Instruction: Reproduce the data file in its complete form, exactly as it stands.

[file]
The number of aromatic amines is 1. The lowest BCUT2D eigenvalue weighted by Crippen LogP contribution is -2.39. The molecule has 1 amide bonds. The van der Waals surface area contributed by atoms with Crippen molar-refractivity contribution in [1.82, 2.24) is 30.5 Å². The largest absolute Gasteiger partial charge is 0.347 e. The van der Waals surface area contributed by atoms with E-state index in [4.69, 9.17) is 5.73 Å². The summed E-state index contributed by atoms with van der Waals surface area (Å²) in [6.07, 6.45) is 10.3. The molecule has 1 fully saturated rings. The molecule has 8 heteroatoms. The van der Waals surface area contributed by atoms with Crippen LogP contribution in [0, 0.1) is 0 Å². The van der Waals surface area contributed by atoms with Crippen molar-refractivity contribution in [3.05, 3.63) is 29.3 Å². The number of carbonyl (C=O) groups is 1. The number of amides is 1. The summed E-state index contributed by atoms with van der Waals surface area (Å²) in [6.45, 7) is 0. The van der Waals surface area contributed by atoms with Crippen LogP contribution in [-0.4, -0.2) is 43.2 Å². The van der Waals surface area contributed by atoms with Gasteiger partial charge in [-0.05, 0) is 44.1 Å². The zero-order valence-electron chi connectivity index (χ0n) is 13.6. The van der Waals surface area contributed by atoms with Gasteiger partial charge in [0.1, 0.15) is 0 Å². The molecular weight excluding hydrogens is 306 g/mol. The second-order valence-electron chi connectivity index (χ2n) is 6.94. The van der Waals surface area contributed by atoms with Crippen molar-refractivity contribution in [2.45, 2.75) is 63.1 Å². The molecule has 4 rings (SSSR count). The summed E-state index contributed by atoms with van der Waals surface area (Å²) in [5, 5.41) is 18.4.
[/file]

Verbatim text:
The number of aromatic amines is 1. The lowest BCUT2D eigenvalue weighted by Crippen LogP contribution is -2.39. The molecule has 1 amide bonds. The van der Waals surface area contributed by atoms with Crippen molar-refractivity contribution in [1.82, 2.24) is 30.5 Å². The largest absolute Gasteiger partial charge is 0.347 e. The van der Waals surface area contributed by atoms with E-state index in [4.69, 9.17) is 5.73 Å². The summed E-state index contributed by atoms with van der Waals surface area (Å²) in [6.07, 6.45) is 10.3. The molecule has 1 fully saturated rings. The molecule has 8 heteroatoms. The van der Waals surface area contributed by atoms with Crippen LogP contribution in [0, 0.1) is 0 Å². The van der Waals surface area contributed by atoms with Crippen molar-refractivity contribution in [3.05, 3.63) is 29.3 Å². The number of carbonyl (C=O) groups is 1. The number of amides is 1. The summed E-state index contributed by atoms with van der Waals surface area (Å²) in [6.45, 7) is 0. The van der Waals surface area contributed by atoms with Crippen LogP contribution in [-0.4, -0.2) is 43.2 Å². The van der Waals surface area contributed by atoms with Gasteiger partial charge in [-0.05, 0) is 44.1 Å². The zero-order valence-electron chi connectivity index (χ0n) is 13.6. The van der Waals surface area contributed by atoms with Gasteiger partial charge in [0.1, 0.15) is 0 Å². The molecular weight excluding hydrogens is 306 g/mol. The second-order valence-electron chi connectivity index (χ2n) is 6.94. The van der Waals surface area contributed by atoms with Crippen molar-refractivity contribution in [2.45, 2.75) is 63.1 Å². The molecule has 4 rings (SSSR count). The summed E-state index contributed by atoms with van der Waals surface area (Å²) in [5, 5.41) is 18.4.